I have always approached The Feldenkrais Method as a tool for expression and that is precisely my focus in teaching artists and children. Although I have always been labeled a "dance educator." I have never had any inclination or interest to teach people "how" to dance. I think of myself more as a designer/engineer of learning fields whereby dance often emerges. My classes are organized by a structure I call field of play. A field of play can be anything: a skeletal configuration, a qualitative concept, a spatial intention, a phrase from poem. Anything that can be moved into and out of can constitute a "field of play." Early class fields begin more defined and gradually move towards more ephemeral ideas of play. We also play with language, as narrators of our own movement, as observers, color announcers, interviewers, poets, teachers and listeners.

Dancers experiment with movement free of a specific purpose, allowing discovery of their own preferences, instincts and passion for motion. Although the class begins with an internal focus, participants are free to follow the stream of their attention from participant, to observer, to working in small groups and eventually collaborating on their discoveries. I really think about dancing as just another way of finding out and celebrating who we are and what we want to communicate to others. Sometimes I am asked, "What am I trying to give to dancers in my classes?" The generosity of the teacher has little to do with creating fertile ground for learning. I "give" nothing per se, I am more interested in what the participant finds, uncovers, and even better, stumbles upon. As dancers we have spent far too much time doing everything right. I am interested in the investigative act of stumbling into learning. We are all movement archeologists in my class.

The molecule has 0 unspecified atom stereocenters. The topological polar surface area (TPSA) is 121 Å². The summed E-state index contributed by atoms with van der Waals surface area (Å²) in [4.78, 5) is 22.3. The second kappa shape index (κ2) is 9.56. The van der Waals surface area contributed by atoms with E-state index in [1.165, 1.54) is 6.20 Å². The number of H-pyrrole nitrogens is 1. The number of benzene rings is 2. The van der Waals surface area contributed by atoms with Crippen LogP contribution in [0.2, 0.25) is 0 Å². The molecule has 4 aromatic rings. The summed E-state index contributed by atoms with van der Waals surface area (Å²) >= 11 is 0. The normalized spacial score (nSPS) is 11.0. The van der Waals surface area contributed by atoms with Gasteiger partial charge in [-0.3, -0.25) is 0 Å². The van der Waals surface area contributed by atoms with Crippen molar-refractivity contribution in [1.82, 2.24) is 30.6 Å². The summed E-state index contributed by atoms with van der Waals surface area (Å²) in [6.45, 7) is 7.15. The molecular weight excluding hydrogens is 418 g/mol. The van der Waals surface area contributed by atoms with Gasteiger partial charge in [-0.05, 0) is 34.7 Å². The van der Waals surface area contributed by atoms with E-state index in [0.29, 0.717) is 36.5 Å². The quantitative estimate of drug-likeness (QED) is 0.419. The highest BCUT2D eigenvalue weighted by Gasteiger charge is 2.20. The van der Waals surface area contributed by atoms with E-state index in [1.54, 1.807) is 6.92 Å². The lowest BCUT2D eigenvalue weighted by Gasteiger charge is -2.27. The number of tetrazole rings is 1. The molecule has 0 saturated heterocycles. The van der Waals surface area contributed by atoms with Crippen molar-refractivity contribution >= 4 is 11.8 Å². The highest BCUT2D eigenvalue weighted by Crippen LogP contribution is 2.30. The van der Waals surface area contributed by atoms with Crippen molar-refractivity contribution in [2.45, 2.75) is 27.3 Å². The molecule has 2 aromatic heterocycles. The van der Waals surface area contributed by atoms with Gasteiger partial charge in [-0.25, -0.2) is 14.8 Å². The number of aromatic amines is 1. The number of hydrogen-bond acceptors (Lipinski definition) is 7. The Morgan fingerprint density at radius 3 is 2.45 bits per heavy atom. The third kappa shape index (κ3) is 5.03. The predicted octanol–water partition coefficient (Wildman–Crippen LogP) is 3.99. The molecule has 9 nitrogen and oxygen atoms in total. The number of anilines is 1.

In the work I do in the schools any movement or subject can be an appropriate content for creating dances. First graders have created dances based on their names, second graders on the movements they have seen in their kitchens at home, a group of arts administrators from the movements of greeting one another. I like to start with the movement that is already going on. It is not the "what" that has changed all so drastically since my training, but the "how" of igniting and sustaining the attention of the children. . How I enter my students’ field of attention and interest has been finetuned by my training. As teachers we often think of bringing in our bag of tricks and seeing if there are any takers. I’m much more shifty with my